Real Estate Banking Management Careers
Real estate department managers' jobs may vary, depending on the department's responsibilities.
They also take responsibility for making sure that all employees are providing good customer service to these internal customers. They may help resolve some disputes or problems. Real estate department managers also look at department staffing needs. They look to see if there are appropriate numbers of people providing services, and if these people are properly trained and performing at optimum levels. If not, managers may work with the staff to improve their performance.
If the real estate department's responsibility is to manage the bank's branches and other facilities, the manager may perform frequent site inspections to determine whether the facilities need work to keep them functioning properly and maintain their value. The real estate department manager may have in-house crews he or she supervises and the in-house crews perform most of the maintenance work, or he or she may hire contractors to perform all maintenance. The real estate department manager must also hire any outside contractors for construction, remodeling, and improvements and oversee them to make sure all work is done according to specs, within budget and deadlines.
Like other managers, real estate department managers may need to provide leadership and motivation to the employees they supervise. Since managing involves working closely with both employees and internal customers, you should enjoy working with people in this position. This may be the right career path for you if you enjoy managing real estate, employees, and helping others.
According to the U.S. Bureau of Labor Statistics, the future outlook for bank managers in general is good, and the overall number of banking jobs is expected to grow over the next ten years.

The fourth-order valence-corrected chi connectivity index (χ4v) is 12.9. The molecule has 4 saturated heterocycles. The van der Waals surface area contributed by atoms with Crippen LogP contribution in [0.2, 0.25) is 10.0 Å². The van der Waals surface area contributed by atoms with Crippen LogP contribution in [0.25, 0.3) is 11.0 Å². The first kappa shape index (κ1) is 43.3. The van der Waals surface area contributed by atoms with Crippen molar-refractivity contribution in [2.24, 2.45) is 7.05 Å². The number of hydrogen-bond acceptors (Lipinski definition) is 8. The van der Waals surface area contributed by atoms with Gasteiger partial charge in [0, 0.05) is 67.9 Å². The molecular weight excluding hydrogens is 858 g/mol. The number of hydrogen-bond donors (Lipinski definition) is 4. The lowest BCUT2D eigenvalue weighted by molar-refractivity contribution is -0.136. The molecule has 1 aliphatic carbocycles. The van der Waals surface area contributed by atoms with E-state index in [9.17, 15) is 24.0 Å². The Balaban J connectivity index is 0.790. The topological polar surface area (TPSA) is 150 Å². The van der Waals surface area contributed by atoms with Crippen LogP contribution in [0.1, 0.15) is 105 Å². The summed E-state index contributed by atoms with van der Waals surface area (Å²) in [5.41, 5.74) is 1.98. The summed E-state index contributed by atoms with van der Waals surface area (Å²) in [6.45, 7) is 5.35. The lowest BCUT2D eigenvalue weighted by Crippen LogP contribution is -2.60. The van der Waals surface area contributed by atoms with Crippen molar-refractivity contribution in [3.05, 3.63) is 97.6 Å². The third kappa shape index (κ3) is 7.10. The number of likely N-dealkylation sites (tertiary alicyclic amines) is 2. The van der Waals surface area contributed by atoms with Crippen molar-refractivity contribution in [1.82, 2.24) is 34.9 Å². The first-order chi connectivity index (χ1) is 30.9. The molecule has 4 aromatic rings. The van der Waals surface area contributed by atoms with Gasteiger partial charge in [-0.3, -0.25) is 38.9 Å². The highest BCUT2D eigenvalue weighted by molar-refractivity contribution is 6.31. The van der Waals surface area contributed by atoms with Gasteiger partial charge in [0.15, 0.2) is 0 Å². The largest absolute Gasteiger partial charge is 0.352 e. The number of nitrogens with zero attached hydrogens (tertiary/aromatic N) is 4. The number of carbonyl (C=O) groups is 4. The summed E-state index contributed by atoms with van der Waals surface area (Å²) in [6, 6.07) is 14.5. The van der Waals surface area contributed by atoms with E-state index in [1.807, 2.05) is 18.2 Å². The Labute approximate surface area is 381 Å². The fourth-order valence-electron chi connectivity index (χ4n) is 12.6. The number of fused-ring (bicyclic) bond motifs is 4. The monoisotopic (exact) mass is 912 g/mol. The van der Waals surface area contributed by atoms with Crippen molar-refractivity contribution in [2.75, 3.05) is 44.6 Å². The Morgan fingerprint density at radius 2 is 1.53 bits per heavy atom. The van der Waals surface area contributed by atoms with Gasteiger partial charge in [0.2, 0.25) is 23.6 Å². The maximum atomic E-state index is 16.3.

Real estate department managers may be expected to hold a bachelor's degree in a field related to business or real estate. If the bank's real estate department's function is to maintain facilities, the manager may not have to have a degree. Instead he or she may be required to have several years of experience managing properties or in real estate. If the department helps relocates employees and the manager assists in real estate transactions, he or she may be required to hold a real estate license.
Knowledge, Skills, and Abilities
While some banks require a slightly different skill set than others, most banks expect real estate department managers to have extensive previous experience in the real estate industry. Most banks usually require a minimum of three to five years of previous experience. Managers are expected to have a thorough knowledge of real estate services and transactions, as well as bank and federal banking regulations and policies associated with them.
Since real estate department managers may be responsible for managing employees, contractors, and others, banks expect these employees to have excellent leadership skills, and be able to make decisions for the department and internal customers which will protect the internal customer's or the bank's real estate assets. Some banks expect real estate managers to have project management skills. Real estate managers should be able to motivate their team of employees to meet work quality standards.
Because real estate managers may interact with contractors, employees, and other members of the public on a daily basis, they should possess excellent communication skills. They also frequently juggle multiple tasks and priorities and so should have good organizational and time management skills.
The average salary for banking managers in general can vary widely from bank to bank and state to state. The average annual salary of financial managers according to the U.S. Bureau of Labor Statistics is $70,000, but that includes managers of many departments within a bank.
Potential Career Paths
Real estate department managers have limited career paths at a bank. They perform very specific functions not found in the majority of other departments at the bank. If the real estate department is very large and executive positions available, the real estate manager could get promoted to one of those positions. Otherwise, managers may already be at the top of their career paths at a bank, and would have to transfer to a larger bank where he or she could obtain a position with more responsibilities and pay. Or, the employee could become a facilities manager with a different company. For real estate managers who handle employee relocations, the manager could begin his or her own consulting business or real estate firm.